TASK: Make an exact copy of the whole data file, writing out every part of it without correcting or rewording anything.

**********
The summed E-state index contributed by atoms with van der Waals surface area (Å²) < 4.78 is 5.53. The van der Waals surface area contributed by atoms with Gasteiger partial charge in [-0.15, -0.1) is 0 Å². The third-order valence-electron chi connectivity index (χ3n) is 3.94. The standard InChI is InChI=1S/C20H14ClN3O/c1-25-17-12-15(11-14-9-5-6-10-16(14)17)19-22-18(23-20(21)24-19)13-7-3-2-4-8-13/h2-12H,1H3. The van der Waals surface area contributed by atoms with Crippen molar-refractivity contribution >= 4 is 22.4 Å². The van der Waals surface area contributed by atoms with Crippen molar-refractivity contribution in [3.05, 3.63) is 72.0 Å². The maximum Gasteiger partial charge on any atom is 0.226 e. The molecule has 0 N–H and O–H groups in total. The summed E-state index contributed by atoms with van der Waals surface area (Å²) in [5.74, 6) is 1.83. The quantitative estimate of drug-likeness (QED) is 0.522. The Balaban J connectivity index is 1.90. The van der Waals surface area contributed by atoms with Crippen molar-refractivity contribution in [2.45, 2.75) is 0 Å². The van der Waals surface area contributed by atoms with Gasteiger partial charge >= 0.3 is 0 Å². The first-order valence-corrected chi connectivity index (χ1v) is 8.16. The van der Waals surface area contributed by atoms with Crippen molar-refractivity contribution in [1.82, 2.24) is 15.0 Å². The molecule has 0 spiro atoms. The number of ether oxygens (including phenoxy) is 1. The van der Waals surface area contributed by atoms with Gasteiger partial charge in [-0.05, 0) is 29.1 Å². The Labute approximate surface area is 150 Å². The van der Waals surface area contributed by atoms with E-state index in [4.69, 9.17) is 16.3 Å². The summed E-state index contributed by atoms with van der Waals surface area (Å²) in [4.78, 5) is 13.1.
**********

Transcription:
The summed E-state index contributed by atoms with van der Waals surface area (Å²) < 4.78 is 5.53. The van der Waals surface area contributed by atoms with Gasteiger partial charge in [-0.15, -0.1) is 0 Å². The third-order valence-electron chi connectivity index (χ3n) is 3.94. The standard InChI is InChI=1S/C20H14ClN3O/c1-25-17-12-15(11-14-9-5-6-10-16(14)17)19-22-18(23-20(21)24-19)13-7-3-2-4-8-13/h2-12H,1H3. The van der Waals surface area contributed by atoms with Crippen molar-refractivity contribution >= 4 is 22.4 Å². The van der Waals surface area contributed by atoms with Crippen molar-refractivity contribution in [3.05, 3.63) is 72.0 Å². The maximum Gasteiger partial charge on any atom is 0.226 e. The molecule has 0 N–H and O–H groups in total. The summed E-state index contributed by atoms with van der Waals surface area (Å²) in [5.74, 6) is 1.83. The quantitative estimate of drug-likeness (QED) is 0.522. The Balaban J connectivity index is 1.90. The van der Waals surface area contributed by atoms with Crippen molar-refractivity contribution in [2.45, 2.75) is 0 Å². The van der Waals surface area contributed by atoms with Gasteiger partial charge >= 0.3 is 0 Å². The first-order valence-corrected chi connectivity index (χ1v) is 8.16. The van der Waals surface area contributed by atoms with Crippen molar-refractivity contribution in [1.82, 2.24) is 15.0 Å². The molecule has 0 spiro atoms. The number of ether oxygens (including phenoxy) is 1. The van der Waals surface area contributed by atoms with Gasteiger partial charge in [-0.05, 0) is 29.1 Å². The Labute approximate surface area is 150 Å². The van der Waals surface area contributed by atoms with E-state index in [4.69, 9.17) is 16.3 Å². The summed E-state index contributed by atoms with van der Waals surface area (Å²) in [4.78, 5) is 13.1.